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Proof complexity lower bounds from algebraic circuit complexity Shpilka, Amir
Description
Proof complexity studies the complexity of mathematical proofs, with the aim of exhibiting (true) statements whose proofs are always necessarily long. One wellknown proof system is Hilbert’s Nullstellensatz, which shows that if the family F={f1,…,fm} of nvariate polynomials have no common solution to the system f1=…=fm=0, then there is a proof of this fact of the following form: there are polynomials G={g1,…,gm} such that f1.g1+…+fm.gm=1 is an identity. From the perspective of computer science, it is most natural to ask how succinctly one can express the proof G. Substantial work on the Nullstellensatz system has measured the complexity of G in terms of their degree or sparsity, and obtained the desired lower bounds for these measures. Grochow and Pitassqi have recently argued that it is natural to measure the complexity of G by the size needed to express them as algebraic circuits. They called the resulting system the Ideal Proof System (IPS), and showed that it captures the power of wellknown strong proof systems such as the Frege proof system, as well as showing that certain natural lower bounds for the size of IPS proofs would imply VP≠VNP, an algebraic analogue of P≠NP. This is in contrast to other proof systems, where direct ties to computational lower bounds are often lacking. Motivated by their work, we study the IPS proof system further. We first show that weak subsystems of IPS can be quite powerful. We then consider lower bounds for subclasses of IPS. We obtain certain extensions to existing lower bound techniques, obtaining "functional lower bounds" as well as "lower bounds for multiples". Using these extensions, we show that variants of the subsetsum axiom require superpolynomially large proofs to prove their unsatisfiability when the size of the algebraic circuits are measured as readonce algebraic branching programs, sums of powers of lowdegree polynomials, or multilinear formulas. No specific knowledge of proof complexity or algebraic circuit complexity will be assumed. Joint work with Michael Forbes, Iddo Tzameret, and Avi Wigderson.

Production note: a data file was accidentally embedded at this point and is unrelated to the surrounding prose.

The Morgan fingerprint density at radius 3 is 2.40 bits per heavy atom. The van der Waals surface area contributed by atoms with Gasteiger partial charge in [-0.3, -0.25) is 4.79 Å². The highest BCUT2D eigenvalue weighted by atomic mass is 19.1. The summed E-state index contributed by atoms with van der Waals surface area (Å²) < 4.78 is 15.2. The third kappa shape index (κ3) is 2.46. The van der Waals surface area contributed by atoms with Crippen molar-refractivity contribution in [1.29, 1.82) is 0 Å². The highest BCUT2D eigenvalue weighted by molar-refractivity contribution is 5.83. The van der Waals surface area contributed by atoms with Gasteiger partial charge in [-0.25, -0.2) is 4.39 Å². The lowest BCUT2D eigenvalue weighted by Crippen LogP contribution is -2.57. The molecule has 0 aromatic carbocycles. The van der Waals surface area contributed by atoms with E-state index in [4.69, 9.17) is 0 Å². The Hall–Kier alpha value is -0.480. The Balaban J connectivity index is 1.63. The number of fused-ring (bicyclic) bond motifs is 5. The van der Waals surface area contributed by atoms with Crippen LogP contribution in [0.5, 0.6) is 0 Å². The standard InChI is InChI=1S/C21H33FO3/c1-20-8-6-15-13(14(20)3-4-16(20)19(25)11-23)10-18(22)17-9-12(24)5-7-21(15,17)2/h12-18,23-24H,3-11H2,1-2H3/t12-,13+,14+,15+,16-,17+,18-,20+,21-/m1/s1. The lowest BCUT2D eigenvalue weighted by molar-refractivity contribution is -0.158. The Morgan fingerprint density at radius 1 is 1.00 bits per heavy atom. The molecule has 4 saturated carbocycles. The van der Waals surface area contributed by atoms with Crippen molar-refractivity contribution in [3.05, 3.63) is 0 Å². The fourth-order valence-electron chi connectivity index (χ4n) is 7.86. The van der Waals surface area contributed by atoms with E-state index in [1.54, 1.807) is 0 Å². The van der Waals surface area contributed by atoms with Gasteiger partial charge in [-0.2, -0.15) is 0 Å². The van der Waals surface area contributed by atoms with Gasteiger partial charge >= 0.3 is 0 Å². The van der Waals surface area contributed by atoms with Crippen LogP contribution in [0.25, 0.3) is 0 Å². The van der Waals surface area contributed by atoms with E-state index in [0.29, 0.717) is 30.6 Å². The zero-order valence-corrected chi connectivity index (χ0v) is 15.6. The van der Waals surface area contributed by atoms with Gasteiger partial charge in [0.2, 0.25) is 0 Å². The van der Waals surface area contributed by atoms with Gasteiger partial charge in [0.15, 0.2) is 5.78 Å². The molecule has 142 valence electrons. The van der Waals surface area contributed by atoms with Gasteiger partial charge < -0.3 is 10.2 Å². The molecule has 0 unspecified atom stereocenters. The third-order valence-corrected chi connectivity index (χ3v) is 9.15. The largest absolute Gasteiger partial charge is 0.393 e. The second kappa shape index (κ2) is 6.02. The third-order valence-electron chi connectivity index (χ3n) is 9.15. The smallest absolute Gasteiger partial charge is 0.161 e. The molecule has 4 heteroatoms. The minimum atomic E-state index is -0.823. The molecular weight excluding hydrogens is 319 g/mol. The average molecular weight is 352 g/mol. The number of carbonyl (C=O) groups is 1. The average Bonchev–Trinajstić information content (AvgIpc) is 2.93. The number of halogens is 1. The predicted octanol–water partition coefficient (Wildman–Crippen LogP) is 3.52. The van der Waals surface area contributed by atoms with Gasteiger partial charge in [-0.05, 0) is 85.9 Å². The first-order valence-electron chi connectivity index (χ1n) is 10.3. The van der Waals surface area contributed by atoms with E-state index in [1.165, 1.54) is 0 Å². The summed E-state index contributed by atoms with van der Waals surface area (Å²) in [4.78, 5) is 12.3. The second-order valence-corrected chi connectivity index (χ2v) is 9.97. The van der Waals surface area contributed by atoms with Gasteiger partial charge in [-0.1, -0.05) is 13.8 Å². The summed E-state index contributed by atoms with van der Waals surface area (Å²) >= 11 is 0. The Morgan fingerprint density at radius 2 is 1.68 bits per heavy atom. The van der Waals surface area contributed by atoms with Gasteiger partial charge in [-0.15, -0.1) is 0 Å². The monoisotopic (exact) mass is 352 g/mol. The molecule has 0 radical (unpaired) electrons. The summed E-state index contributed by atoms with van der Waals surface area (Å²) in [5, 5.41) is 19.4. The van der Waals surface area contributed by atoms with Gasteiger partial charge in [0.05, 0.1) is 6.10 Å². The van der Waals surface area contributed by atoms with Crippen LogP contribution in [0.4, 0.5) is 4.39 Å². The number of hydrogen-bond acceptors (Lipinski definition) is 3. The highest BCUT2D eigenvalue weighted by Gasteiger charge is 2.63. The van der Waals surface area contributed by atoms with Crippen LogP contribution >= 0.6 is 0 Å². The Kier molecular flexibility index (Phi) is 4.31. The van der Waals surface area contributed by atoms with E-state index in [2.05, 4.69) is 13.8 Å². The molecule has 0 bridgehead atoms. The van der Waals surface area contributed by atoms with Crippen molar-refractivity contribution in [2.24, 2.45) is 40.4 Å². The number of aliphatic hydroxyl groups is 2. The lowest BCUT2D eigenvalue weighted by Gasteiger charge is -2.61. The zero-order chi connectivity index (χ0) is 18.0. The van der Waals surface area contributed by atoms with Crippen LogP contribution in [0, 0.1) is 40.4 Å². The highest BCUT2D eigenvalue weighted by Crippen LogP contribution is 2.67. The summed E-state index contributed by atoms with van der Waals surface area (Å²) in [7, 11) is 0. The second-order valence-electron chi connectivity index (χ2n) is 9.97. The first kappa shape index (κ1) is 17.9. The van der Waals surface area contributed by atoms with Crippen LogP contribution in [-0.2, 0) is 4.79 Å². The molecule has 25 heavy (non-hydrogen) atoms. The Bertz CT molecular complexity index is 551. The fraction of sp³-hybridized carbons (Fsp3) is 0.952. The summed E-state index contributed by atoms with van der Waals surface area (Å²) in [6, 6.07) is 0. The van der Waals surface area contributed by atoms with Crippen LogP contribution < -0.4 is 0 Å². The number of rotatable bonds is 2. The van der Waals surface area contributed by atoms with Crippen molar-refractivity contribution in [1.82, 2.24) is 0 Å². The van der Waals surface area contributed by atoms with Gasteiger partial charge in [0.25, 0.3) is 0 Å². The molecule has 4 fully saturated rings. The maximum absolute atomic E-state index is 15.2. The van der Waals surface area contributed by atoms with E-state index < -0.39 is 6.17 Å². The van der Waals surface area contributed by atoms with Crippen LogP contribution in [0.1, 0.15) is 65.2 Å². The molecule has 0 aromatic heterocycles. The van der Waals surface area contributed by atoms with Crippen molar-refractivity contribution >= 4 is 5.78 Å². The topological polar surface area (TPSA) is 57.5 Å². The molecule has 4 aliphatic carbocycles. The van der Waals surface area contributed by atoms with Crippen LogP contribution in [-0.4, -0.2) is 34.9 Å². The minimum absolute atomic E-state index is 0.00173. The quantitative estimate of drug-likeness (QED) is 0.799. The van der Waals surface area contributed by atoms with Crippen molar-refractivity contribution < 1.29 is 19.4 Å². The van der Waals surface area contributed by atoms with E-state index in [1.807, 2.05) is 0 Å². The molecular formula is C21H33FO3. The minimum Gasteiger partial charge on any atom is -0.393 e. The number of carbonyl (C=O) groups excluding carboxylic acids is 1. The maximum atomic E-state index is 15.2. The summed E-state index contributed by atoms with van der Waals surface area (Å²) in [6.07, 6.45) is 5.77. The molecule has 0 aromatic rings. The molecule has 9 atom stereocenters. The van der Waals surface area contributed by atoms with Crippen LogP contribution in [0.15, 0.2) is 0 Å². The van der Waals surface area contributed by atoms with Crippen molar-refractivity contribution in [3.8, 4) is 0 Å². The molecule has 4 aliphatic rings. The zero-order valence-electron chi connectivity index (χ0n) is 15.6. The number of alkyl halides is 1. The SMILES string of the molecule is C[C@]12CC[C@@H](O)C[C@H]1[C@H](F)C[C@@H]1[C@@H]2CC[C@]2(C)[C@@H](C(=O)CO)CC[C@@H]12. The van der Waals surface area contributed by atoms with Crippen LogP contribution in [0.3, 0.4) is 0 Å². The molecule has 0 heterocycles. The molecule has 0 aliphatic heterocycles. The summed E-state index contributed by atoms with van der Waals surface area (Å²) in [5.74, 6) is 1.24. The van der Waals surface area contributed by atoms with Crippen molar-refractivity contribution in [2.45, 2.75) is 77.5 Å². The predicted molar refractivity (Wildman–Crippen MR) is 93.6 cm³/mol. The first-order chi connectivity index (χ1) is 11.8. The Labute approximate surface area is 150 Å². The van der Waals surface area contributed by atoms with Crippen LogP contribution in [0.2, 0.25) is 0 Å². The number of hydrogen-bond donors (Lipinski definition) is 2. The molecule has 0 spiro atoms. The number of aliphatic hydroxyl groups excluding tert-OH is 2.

Item Metadata
Title 
Proof complexity lower bounds from algebraic circuit complexity

Creator  
Publisher 
Banff International Research Station for Mathematical Innovation and Discovery

Date Issued 
20160907T11:08

Description 
Proof complexity studies the complexity of mathematical proofs, with the aim of exhibiting (true) statements whose proofs are always necessarily long. One wellknown proof system is Hilbert’s Nullstellensatz, which shows that if the family F={f1,…,fm} of nvariate polynomials have no common solution to the system f1=…=fm=0, then there is a proof of this fact of the following form: there are polynomials G={g1,…,gm} such that f1.g1+…+fm.gm=1 is an identity. From the perspective of computer science, it is most natural to ask how succinctly one can express the proof G.
Substantial work on the Nullstellensatz system has measured the complexity of G in terms of their degree or sparsity, and obtained the desired lower bounds for these measures. Grochow and Pitassqi have recently argued that it is natural to measure the complexity of G by the size needed to express them as algebraic circuits. They called the resulting system the Ideal Proof System (IPS), and showed that it captures the power of wellknown strong proof systems such as the Frege proof system, as well as showing that certain natural lower bounds for the size of IPS proofs would imply VP≠VNP, an algebraic analogue of P≠NP. This is in contrast to other proof systems, where direct ties to computational lower bounds are often lacking.
Motivated by their work, we study the IPS proof system further. We first show that weak subsystems of IPS can be quite powerful. We then consider lower bounds for subclasses of IPS. We obtain certain extensions to existing lower bound techniques, obtaining "functional lower bounds" as well as "lower bounds for multiples". Using these extensions, we show that variants of the subsetsum axiom require superpolynomially large proofs to prove their unsatisfiability when the size of the algebraic circuits are measured as readonce algebraic branching programs, sums of powers of lowdegree polynomials, or multilinear formulas. No specific knowledge of proof complexity or algebraic circuit complexity will be assumed.
Joint work with Michael Forbes, Iddo Tzameret, and Avi Wigderson.

Extent 
53 minutes

Subject  
Type  
File Format 
video/mp4

Language 
eng

Notes 
Author affiliation: Tel Aviv University

Series  
Date Available 
20170309

Provider 
Vancouver : University of British Columbia Library

Rights 
AttributionNonCommercialNoDerivatives 4.0 International

DOI 
10.14288/1.0343125

URI  
Affiliation  
Peer Review Status 
Unreviewed

Scholarly Level 
Faculty

Rights URI  
Aggregated Source Repository 
DSpace

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Item Citations and Data
Rights
AttributionNonCommercialNoDerivatives 4.0 International